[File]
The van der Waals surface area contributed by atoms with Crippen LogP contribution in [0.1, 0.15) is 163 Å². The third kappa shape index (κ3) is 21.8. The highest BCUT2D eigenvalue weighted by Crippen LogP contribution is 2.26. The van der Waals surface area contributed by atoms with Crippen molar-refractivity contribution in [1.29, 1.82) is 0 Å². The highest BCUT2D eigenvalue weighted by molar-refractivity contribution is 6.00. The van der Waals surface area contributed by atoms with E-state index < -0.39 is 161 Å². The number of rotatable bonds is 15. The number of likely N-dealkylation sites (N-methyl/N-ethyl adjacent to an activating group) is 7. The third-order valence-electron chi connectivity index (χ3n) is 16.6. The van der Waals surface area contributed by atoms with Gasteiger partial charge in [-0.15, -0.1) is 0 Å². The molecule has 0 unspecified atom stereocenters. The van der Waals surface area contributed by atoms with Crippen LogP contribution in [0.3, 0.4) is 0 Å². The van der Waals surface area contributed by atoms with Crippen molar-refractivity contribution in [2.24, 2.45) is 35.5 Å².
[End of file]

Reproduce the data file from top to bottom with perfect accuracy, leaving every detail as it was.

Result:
The van der Waals surface area contributed by atoms with Crippen LogP contribution in [0.1, 0.15) is 163 Å². The third kappa shape index (κ3) is 21.8. The highest BCUT2D eigenvalue weighted by Crippen LogP contribution is 2.26. The van der Waals surface area contributed by atoms with Crippen molar-refractivity contribution in [1.29, 1.82) is 0 Å². The highest BCUT2D eigenvalue weighted by molar-refractivity contribution is 6.00. The van der Waals surface area contributed by atoms with E-state index < -0.39 is 161 Å². The number of rotatable bonds is 15. The number of likely N-dealkylation sites (N-methyl/N-ethyl adjacent to an activating group) is 7. The third-order valence-electron chi connectivity index (χ3n) is 16.6. The van der Waals surface area contributed by atoms with Gasteiger partial charge in [-0.15, -0.1) is 0 Å². The molecule has 0 unspecified atom stereocenters. The van der Waals surface area contributed by atoms with Crippen LogP contribution in [0.3, 0.4) is 0 Å². The van der Waals surface area contributed by atoms with Crippen molar-refractivity contribution in [2.24, 2.45) is 35.5 Å².